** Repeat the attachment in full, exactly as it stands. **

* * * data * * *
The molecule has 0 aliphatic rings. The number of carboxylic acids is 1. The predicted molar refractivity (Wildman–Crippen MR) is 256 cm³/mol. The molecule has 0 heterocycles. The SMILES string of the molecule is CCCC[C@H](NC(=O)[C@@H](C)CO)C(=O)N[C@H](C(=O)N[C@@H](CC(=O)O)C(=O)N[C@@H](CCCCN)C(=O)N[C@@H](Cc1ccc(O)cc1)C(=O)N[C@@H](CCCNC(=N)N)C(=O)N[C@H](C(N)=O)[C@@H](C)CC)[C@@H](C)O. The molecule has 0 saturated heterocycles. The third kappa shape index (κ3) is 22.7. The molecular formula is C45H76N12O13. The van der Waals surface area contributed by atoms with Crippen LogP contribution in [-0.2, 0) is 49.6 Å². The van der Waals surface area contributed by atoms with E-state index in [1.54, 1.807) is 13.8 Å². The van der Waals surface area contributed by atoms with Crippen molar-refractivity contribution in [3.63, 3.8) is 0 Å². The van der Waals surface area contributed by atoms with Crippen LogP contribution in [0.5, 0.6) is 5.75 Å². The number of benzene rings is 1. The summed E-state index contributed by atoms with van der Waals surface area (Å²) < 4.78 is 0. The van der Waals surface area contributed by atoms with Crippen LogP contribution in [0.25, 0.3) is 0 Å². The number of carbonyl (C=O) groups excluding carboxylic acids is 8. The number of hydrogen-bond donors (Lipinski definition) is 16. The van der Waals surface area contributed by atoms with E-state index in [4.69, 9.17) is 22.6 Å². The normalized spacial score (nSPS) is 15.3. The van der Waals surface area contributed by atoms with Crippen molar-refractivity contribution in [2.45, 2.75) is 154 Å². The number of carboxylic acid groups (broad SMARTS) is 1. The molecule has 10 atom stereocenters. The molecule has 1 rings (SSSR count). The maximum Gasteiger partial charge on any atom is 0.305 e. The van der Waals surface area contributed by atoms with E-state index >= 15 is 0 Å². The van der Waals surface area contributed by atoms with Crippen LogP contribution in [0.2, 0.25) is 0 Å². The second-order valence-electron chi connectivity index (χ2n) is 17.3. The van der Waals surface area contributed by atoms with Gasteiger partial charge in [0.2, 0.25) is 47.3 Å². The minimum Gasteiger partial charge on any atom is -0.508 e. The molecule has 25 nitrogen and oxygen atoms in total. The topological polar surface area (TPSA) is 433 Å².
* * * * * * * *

The molecule has 0 aliphatic rings. The number of carboxylic acids is 1. The predicted molar refractivity (Wildman–Crippen MR) is 256 cm³/mol. The molecule has 0 heterocycles. The SMILES string of the molecule is CCCC[C@H](NC(=O)[C@@H](C)CO)C(=O)N[C@H](C(=O)N[C@@H](CC(=O)O)C(=O)N[C@@H](CCCCN)C(=O)N[C@@H](Cc1ccc(O)cc1)C(=O)N[C@@H](CCCNC(=N)N)C(=O)N[C@H](C(N)=O)[C@@H](C)CC)[C@@H](C)O. The molecule has 0 saturated heterocycles. The third kappa shape index (κ3) is 22.7. The molecular formula is C45H76N12O13. The van der Waals surface area contributed by atoms with Crippen LogP contribution in [-0.2, 0) is 49.6 Å². The van der Waals surface area contributed by atoms with E-state index in [1.54, 1.807) is 13.8 Å². The van der Waals surface area contributed by atoms with Crippen molar-refractivity contribution in [3.63, 3.8) is 0 Å². The van der Waals surface area contributed by atoms with Crippen LogP contribution in [0.5, 0.6) is 5.75 Å². The number of benzene rings is 1. The summed E-state index contributed by atoms with van der Waals surface area (Å²) < 4.78 is 0. The van der Waals surface area contributed by atoms with Crippen LogP contribution in [0.25, 0.3) is 0 Å². The number of carbonyl (C=O) groups excluding carboxylic acids is 8. The number of hydrogen-bond donors (Lipinski definition) is 16. The van der Waals surface area contributed by atoms with E-state index in [4.69, 9.17) is 22.6 Å². The normalized spacial score (nSPS) is 15.3. The van der Waals surface area contributed by atoms with Crippen molar-refractivity contribution in [2.45, 2.75) is 154 Å². The number of carboxylic acid groups (broad SMARTS) is 1. The molecule has 10 atom stereocenters. The molecule has 1 rings (SSSR count). The maximum Gasteiger partial charge on any atom is 0.305 e. The van der Waals surface area contributed by atoms with E-state index >= 15 is 0 Å². The van der Waals surface area contributed by atoms with Crippen LogP contribution in [0.2, 0.25) is 0 Å². The second-order valence-electron chi connectivity index (χ2n) is 17.3. The van der Waals surface area contributed by atoms with Gasteiger partial charge in [0.2, 0.25) is 47.3 Å². The minimum Gasteiger partial charge on any atom is -0.508 e. The molecule has 25 nitrogen and oxygen atoms in total. The topological polar surface area (TPSA) is 433 Å².